1. A Green Smoothie: A green drink blended with fresh Swiss chard, spinach, collard greens or kale which tastes delicious. Green leafy vegetables are some of the healthiest foods around.
2. Sprouted Bread: Made from sprouted whole wheat kernels which have been ground and baked into the bread. Sprouted grains contain more nutrients, protein and less fat than other kinds of breads.
3. Salads: Chock full of nutrients, vitamins and minerals.
4. Eggs: Low in fat and carbohydrates, an excellent source of protein. There are many yummy ways of preparing eggs. Studies have also shown that persons who consume eggs for breakfast as opposed to carbohydrate rich ones, have a greater feelings of satiety and are less likely to overeat or snack between meals.
5. Oatmeal with Almond Milk: Try this alternative to dry cereal and cow's milk. Oatmeal has less calories, sugar, carbohydrates and fats than other cereals. Almond milk contains no lactose and very little saturated fat.
6. Fruit: Full of vitamins, fat free, a source of natural sugar.
Hopefully, this discussion will make you think twice before you pour that next bowl of cereal. Instead, try one of the many healthy alternatives available and your body will thank you for it.
DON'T FORGET "YOU ARE WHAT YOU EAT!"
If you're looking to transform you body, then protein is perhaps the most important macronutrient you could ever have on your side. It's the macro with the highest thermic effect of feeding (i.e you burn calories by eating it), it helps you regulate insulin by causing the release of insulin's "balancing" hormone, glucagon, and it provides the vital building blocks to support maintenance of your calorie burning lean muscle as you lose those stubborn pounds.
But, it's also typically the most expensive macronutrient, and that's the problem we're here to solve today with the below 5 DIRT CHEAP protein sources.
#1- EGGS. A dozen eggs provides 72 grams of protein for about $1.69. At that rate you can even go organic and have an extremely inexpensive meal.
#2- GREEK YOGURT. At 21 grams/dollar, this one is another penny pincher protein source that's slow digesting and versatile in its use.
#3- BEANS AND LENTILS. A can of beans or lentils packs about 45 grams of protein (and fiber) for about a buck!
#4- COTTAGE CHEESE. 48 grams of protein ready to eat out of the container--not too bad!
#5- TUNA. Perhaps the cheapest of all lean protein sources, a can of tuna yields approximately 42 grams of protein for just under $1.
Getting your daily protein requirements doesn't have to be cost prohibitive by any means; it can be DIRT CHEAP by getting a good portion of your daily protein from the above sources.
Ready for a jolt? According to the Food and Drug Administration, 80 percent of adults in the United States consume caffeine on a daily basis, and they take in an average of 200 milligrams (equivalent to 2/ 5 ounce cups of coffee) per day. With those numbers in mind, it actually begins to make (some) sense that a recent survey of over 7,000 people found that most of them said they'd prefer coffee over sex. That's one popular stimulant!
That being said, even though you and all your friends and family members probably consume caffeine on the regular, we're betting that you don't know much more about the stuff, other than (a) it's in coffee and certain sodas, and (b) it's an energy-booster. There's actually a lot more you need to know about everyone's favorite legal drug--so here's a crash course.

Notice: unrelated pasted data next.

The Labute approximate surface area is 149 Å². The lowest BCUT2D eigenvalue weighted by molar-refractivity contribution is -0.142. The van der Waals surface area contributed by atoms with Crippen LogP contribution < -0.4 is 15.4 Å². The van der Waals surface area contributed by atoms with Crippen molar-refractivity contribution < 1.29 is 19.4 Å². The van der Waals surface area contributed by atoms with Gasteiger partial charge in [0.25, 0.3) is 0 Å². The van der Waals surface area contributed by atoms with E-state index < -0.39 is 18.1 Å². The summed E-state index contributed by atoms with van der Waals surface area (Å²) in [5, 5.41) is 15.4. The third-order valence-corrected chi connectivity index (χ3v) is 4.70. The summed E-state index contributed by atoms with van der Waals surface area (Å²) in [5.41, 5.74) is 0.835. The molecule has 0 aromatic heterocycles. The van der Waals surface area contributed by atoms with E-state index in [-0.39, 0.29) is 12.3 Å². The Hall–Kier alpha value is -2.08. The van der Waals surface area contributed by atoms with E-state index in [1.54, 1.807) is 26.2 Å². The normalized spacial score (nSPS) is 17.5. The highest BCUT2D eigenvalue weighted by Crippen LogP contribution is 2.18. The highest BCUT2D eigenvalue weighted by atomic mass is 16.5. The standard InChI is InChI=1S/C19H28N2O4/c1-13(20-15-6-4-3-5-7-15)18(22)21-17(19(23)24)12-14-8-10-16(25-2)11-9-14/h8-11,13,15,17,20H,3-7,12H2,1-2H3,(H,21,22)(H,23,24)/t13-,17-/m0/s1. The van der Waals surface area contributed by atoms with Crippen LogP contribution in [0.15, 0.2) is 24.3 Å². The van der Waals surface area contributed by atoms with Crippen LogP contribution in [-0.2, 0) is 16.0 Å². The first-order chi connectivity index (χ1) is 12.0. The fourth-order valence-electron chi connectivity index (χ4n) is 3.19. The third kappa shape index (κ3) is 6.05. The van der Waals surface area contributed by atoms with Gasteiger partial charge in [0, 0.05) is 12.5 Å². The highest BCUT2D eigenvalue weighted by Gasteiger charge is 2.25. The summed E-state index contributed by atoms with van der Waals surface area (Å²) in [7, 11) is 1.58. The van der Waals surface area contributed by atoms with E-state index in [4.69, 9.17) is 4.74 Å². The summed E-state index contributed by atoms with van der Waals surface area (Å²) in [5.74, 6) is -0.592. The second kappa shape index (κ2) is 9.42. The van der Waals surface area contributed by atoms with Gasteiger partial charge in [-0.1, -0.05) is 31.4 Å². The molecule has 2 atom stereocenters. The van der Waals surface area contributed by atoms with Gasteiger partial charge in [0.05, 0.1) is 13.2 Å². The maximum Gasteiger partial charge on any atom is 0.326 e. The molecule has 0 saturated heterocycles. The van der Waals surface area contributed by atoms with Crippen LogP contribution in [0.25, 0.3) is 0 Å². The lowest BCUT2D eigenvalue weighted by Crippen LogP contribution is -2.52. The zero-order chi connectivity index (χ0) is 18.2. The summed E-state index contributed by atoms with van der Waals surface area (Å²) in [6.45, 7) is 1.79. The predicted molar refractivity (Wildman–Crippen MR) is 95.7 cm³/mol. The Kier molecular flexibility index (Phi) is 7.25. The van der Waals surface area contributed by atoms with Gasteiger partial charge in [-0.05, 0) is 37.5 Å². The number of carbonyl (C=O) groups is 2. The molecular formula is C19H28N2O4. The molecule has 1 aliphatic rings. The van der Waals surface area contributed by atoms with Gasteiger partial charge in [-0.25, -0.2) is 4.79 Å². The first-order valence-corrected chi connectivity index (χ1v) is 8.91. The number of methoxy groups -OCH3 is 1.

Caffeine has a positive impact on short-term memory. There's been a lot of past research on caffeine's effects on short-term memory, but recent studies are indicating benefits for long-term memory, as well. "Around 300 to 400 milligrams per day may protect against cognitive decline and Alzheimer's," says Jaclyn London, MS, R.D., a senior dietician at Mount Sinai Hospital in New York City. There is one caveat, though: "Getting enough sleep is also important in Alzheimer's prevention, so keep that in mind if you're caffeine-sensitive."
Caffeine may enhance athletic performance. Taking in some caffeine about an hour before your workout or race may up your game. "We're seeing statistically significant increases in alertness and decreases in reaction time, says London. "Also cool, caffeine has been shown to decrease your perception of effort." In other words, you can put forth more effort for what seems like the same amount of work.
The effects of caffeine are almost immediate. We can't decide if this is neat or kind of scary. "Caffeine very easily crosses the blood-brain barrier, so the central nervous system is stimulated quickly," say London. That means you'll feel more alert instantly and continue to feel a big boost until effects hit their peak 30 to 60 minutes after consumption.
The caffeine content of coffee varies a lot. In a study published in the Journal of Analytical Toxicology, researchers found that a 16-ounce Starbucks coffee had 100 milligrams more caffeine that the same size from Dunkin' Donuts. The study also showed that the same drink from the same chain can differ by 300 milligrams in its caffeine content, depending on which day you order it. London says a standard serving of coffee typically ranges from 90 to 225 milligrams.
The caffeine content of espresso is actually a whole lot less than a coffee. Everyone thinks espresso is a caffeine powerhouse, but London says a single shot of espresso clocks in at 40 to 70 milligrams--much less than the average cup of coffee. Since you get more caffeine in drip coffee, ordering an espresso-based beverage like a cappuccino might be smart if you're sensitive to the stimulant.
Caffeine doesn't really dehydrate you. Since 98 percent of caffeine is consumed in beverages, according to the FDA, you're also probably hydrating at the same time you take it in. So although caffeine is a diuretic, it's unlikely to truly dehydrate you. Still, that doesn't mean you should drink caffeinated beverages alone exclusively. Enjoy them in moderation, and don't forget that water is still the gold standard for hydration.
Caffeine sources aren't just limited to beverages. Chocolate is also a major source, and caffeine can also be added to almost any food or substance--which is why you'll also find caffeine in some medications, like Midol. If you have a heart condition or hypertension, check with you doctor before taking any pain relievers with caffeine.